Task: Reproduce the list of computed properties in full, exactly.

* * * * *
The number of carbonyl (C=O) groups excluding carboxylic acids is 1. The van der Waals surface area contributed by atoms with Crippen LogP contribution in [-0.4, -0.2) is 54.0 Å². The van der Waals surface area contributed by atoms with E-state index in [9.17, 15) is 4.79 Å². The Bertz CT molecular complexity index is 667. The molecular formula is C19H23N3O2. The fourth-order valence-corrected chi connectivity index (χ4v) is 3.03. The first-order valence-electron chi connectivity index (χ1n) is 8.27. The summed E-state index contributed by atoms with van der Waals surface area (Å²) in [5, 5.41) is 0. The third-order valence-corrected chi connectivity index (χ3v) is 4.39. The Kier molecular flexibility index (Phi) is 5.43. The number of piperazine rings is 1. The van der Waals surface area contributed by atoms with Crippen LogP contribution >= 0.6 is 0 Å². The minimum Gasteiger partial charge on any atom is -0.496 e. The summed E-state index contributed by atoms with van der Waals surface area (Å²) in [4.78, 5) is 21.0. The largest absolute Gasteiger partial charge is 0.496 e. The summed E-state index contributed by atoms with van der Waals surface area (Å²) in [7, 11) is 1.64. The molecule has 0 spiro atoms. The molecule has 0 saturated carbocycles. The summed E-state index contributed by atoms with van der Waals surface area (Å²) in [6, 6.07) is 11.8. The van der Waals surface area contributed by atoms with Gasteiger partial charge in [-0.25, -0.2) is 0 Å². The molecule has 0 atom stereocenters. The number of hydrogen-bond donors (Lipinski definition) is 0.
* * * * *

The number of carbonyl (C=O) groups excluding carboxylic acids is 1. The van der Waals surface area contributed by atoms with Crippen LogP contribution in [-0.4, -0.2) is 54.0 Å². The van der Waals surface area contributed by atoms with E-state index in [9.17, 15) is 4.79 Å². The Bertz CT molecular complexity index is 667. The molecular formula is C19H23N3O2. The fourth-order valence-corrected chi connectivity index (χ4v) is 3.03. The first-order valence-electron chi connectivity index (χ1n) is 8.27. The summed E-state index contributed by atoms with van der Waals surface area (Å²) in [5, 5.41) is 0. The third-order valence-corrected chi connectivity index (χ3v) is 4.39. The Kier molecular flexibility index (Phi) is 5.43. The number of piperazine rings is 1. The van der Waals surface area contributed by atoms with Crippen LogP contribution >= 0.6 is 0 Å². The minimum Gasteiger partial charge on any atom is -0.496 e. The summed E-state index contributed by atoms with van der Waals surface area (Å²) in [4.78, 5) is 21.0. The largest absolute Gasteiger partial charge is 0.496 e. The summed E-state index contributed by atoms with van der Waals surface area (Å²) in [7, 11) is 1.64. The molecule has 0 spiro atoms. The molecule has 0 saturated carbocycles. The summed E-state index contributed by atoms with van der Waals surface area (Å²) in [6, 6.07) is 11.8. The van der Waals surface area contributed by atoms with Gasteiger partial charge in [-0.25, -0.2) is 0 Å². The molecule has 0 atom stereocenters. The number of hydrogen-bond donors (Lipinski definition) is 0.